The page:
After I left the pulpit, but did not give up lay speaking, I discovered that there was a connection between my chemistry and lay speaking ministry. In “A Dialogue Of Science And Faith” I discovered that Robert Boyle and Joseph Priestley, both chemists, were also heavily involved in matters of faith as they were in matters of science.
And while detractors today may say otherwise, scientists from Copernicus and Galileo to Boyle and Newton and onto this day have never sought to prove or disprove the existence of God, only to understand what He has done.
Perhaps the one defining characteristic of humankind is its curiosity. From the very beginning of our consciousness, we have looked at the world around us and wondered “why?” And our answer to this, at once the simplest and most complex of all questions, has lead us to seek beyond the horizon and to the stars and see answers in our soul, even if we are not sure what we were looking for or if we would know the answer.
And we would could not find the answer in the physical world, we often turned to the supernatural or spiritual world to find the answer. But just as easy as it easy to find the answer in the physical world, it is often just as hard to find the answer in the spiritual realm. And so, in our own way, we create simple spiritual answers to the most complicated of questions.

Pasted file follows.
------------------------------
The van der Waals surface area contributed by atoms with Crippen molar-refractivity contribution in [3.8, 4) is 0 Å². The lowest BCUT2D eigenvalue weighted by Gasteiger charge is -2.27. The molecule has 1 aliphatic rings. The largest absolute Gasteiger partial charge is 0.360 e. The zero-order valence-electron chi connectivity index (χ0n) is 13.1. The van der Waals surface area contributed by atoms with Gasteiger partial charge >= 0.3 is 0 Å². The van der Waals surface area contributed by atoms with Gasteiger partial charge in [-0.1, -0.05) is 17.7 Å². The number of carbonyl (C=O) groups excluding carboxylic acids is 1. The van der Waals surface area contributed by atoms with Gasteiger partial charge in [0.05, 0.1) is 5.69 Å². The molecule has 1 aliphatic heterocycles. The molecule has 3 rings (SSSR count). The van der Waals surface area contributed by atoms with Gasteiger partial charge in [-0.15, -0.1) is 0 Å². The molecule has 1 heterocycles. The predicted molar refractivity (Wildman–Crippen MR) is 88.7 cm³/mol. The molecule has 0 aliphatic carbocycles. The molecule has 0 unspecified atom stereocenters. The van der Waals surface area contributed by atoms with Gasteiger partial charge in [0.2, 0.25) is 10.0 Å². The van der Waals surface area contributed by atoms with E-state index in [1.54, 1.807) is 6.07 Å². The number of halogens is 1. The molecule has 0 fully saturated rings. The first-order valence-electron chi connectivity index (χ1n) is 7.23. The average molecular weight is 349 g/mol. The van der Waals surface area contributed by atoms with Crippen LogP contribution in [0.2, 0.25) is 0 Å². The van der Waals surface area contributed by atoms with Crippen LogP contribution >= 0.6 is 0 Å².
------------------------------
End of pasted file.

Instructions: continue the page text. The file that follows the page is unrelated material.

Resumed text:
When the star that is called Sirius first appeared in the spring, we knew that river was going to flood, and it would be time to prepare. But instead of tying two physical occurrences, we saw it as a sign from the gods. When the rains didn’t come, we blamed the rain god. We knew that if the crops didn’t come in as expected, perhaps we needed to appease the god of crops. Of course, today we have scientific explanations for most, if not all, the physical phenomena that once was attributed to spiritual or supernatural forces. But even so, we still search for explanations for good and evil, truth and beauty, and the most important question of all times, why are we here in this time and place.
This search for the answers has lead us in many different paths. When the writer of Genesis wrote that Adam was given the task of naming all the plants and animals in the Garden of Eden (Genesis 2: 19 – 20), Adam became, other things, the first biologists. And when Abraham was told to count all the stars (Genesis 15: 5), he took on one of the tasks of an astronomer.
Understand that the Bible is and should never be considered the same as a biology, chemistry, physics, or geology/earth science textbook. From the very day that the first writer put the words of Genesis on papyrus, it has been about our relationship with God.